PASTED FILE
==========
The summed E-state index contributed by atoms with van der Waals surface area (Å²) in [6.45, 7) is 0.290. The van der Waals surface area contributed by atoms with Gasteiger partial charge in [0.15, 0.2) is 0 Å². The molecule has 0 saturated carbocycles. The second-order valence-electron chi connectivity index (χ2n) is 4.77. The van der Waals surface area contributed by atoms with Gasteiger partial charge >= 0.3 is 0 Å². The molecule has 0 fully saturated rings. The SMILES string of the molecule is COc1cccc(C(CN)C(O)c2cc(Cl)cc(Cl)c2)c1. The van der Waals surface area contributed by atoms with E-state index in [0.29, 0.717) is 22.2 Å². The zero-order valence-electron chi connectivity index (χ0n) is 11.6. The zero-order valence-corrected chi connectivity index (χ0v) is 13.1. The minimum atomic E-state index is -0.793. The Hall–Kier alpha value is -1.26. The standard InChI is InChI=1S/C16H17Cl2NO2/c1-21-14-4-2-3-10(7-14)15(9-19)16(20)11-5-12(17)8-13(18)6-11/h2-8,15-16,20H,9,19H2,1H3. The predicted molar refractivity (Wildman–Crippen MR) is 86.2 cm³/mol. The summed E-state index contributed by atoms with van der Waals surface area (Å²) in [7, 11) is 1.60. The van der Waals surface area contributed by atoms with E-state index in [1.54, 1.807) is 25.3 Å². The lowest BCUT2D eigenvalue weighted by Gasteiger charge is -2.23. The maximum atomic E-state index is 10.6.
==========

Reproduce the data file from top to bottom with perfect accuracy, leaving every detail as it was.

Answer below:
The summed E-state index contributed by atoms with van der Waals surface area (Å²) in [6.45, 7) is 0.290. The van der Waals surface area contributed by atoms with Gasteiger partial charge in [0.15, 0.2) is 0 Å². The molecule has 0 saturated carbocycles. The second-order valence-electron chi connectivity index (χ2n) is 4.77. The van der Waals surface area contributed by atoms with Gasteiger partial charge >= 0.3 is 0 Å². The molecule has 0 fully saturated rings. The SMILES string of the molecule is COc1cccc(C(CN)C(O)c2cc(Cl)cc(Cl)c2)c1. The van der Waals surface area contributed by atoms with E-state index in [0.29, 0.717) is 22.2 Å². The zero-order valence-electron chi connectivity index (χ0n) is 11.6. The zero-order valence-corrected chi connectivity index (χ0v) is 13.1. The minimum atomic E-state index is -0.793. The Hall–Kier alpha value is -1.26. The standard InChI is InChI=1S/C16H17Cl2NO2/c1-21-14-4-2-3-10(7-14)15(9-19)16(20)11-5-12(17)8-13(18)6-11/h2-8,15-16,20H,9,19H2,1H3. The predicted molar refractivity (Wildman–Crippen MR) is 86.2 cm³/mol. The summed E-state index contributed by atoms with van der Waals surface area (Å²) in [7, 11) is 1.60. The van der Waals surface area contributed by atoms with E-state index in [1.54, 1.807) is 25.3 Å². The lowest BCUT2D eigenvalue weighted by Gasteiger charge is -2.23. The maximum atomic E-state index is 10.6.